After allometric transformation, there was no significant correlation found with the standard length confirming that the size effect was removed from the data. A total of 133 specimens of C. garua were examined for 25 morphometric variables where none of showed insignificant variation (P > 0.05) in univariate analysis of variance among four samples of C. garua (Table 2). The morphometric characters did not differ significantly (P>0.05) between both sexes, hence the data for both sexes were pooled for all subsequent analyses.

The contributions of the variables to principle components (PC) were examined with a view to determining which morphometric measurement most effectively differentiates populations. During this study Bartlett’s Test of sphericity and the Kaiser-Meyer-Olkin (KMO) measure was accomplished to examine the suitability of the data for PCA. The Bartlett’s Test of sphericity tests the hypothesis that the values of the correlation matrix equal to zero (small significance levels support the hypothesis that there are real correlations between the variables), and the KMO measure of sampling adequacy tests whether the partial correlation among variables is sufficiently high [37]. The statistics of KMO generally lies between 0 and 1. Kaiser [38] recommends that the acceptable values of KMO are greater than 0.5 and Field [39] pointed out that between 0.5 and 0.7 are mediocre, between 0.7 and 0.8 are good, and between 0.8 and 0.9 are best suited. In the present study, the value of KMO for the overall matrix is 0.88 and the Bartlett’s Test of sphericity is significant (P < 0.01). The obtained results from KMO and Bartlett’s test suggest that the sampled data are appropriate to proceed further factor analysis procedure.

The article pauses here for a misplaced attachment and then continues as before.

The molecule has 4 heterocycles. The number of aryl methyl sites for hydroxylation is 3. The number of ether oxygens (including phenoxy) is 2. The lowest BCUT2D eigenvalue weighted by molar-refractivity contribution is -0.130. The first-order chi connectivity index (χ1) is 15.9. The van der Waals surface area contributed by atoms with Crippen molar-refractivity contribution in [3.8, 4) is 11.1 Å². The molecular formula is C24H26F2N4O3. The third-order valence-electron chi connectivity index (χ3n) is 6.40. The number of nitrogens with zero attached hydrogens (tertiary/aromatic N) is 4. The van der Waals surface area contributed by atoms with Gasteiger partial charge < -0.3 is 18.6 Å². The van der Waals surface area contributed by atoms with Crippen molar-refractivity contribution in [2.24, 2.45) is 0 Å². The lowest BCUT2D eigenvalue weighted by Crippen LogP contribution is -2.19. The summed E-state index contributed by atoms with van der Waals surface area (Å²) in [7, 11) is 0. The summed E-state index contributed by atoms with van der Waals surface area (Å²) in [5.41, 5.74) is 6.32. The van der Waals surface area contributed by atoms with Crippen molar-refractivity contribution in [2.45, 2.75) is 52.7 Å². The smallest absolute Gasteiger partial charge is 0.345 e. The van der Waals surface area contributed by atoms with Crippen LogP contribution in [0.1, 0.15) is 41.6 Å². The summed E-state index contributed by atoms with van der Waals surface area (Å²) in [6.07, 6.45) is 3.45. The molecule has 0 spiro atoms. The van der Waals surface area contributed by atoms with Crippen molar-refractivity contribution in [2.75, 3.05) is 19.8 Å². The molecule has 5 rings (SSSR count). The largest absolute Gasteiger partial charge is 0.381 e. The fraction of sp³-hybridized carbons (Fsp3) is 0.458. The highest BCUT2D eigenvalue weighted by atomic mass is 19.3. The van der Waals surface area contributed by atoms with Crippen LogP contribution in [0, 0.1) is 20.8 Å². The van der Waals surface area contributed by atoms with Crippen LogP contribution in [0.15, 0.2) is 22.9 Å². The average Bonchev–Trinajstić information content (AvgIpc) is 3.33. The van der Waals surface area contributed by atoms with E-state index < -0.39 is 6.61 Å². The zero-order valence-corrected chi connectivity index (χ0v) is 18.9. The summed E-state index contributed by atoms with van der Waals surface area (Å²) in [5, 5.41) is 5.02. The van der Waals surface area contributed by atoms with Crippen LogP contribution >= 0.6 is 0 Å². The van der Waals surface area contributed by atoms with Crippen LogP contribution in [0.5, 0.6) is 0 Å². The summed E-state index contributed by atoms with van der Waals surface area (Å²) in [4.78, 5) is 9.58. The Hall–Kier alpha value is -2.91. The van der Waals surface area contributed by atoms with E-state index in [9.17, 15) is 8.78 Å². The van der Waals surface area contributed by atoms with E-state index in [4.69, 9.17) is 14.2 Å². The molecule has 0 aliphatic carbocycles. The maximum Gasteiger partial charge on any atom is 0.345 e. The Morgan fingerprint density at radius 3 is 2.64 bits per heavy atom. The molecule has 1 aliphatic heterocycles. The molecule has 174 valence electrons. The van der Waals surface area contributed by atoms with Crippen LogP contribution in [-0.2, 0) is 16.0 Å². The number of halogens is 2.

For 25 morphometric measurements, Principal component analysis extracted two factors with eigen-values > 1, explaining 87.34% of the variance (Figures 2 and 3). During this analysis, an eigenvalues exceeding 1 were included and others discarded for every characteristics. In the principal component analysis, the first principal component (PC I) accounted for 82.41% and was positively correlated with all linear dimensions of size, which indicate that there is size effect on the morphometric characters of analyzed populations (Table 3). The second principal component (PC II) accounted for 4.61% of total variance and was positively correlated to some variables and negatively correlated with others. The most significant loadings on PC1 were LT, LS, LF, LH, HD↓, D2↓, LBD↓, LE1, E2H, E1E2, SnL, LD1, D2S, D, P, V, A, P1P2, V1V2, A1A2, UJL, ML, MnL while D1D2 was loaded to PC2 (Table 4). ‘Eigen-value greater than unity’ method was applied to reduce the number of factors to something below which is the rule for scree test [40]. In this test, scree plot was drawn by using eigen-values against the factors arranged in descending order along the X-axis. Nimalathasan [37] recommended that factor loading greater than 0.30 is considered significant, 0.40 more important, and 0.50 or greater is very significant. According to Mousavi-Sabet and Anvarifar [41], for parsimony, in this study, the factors with loadings were considered significant which were greater than 0.70.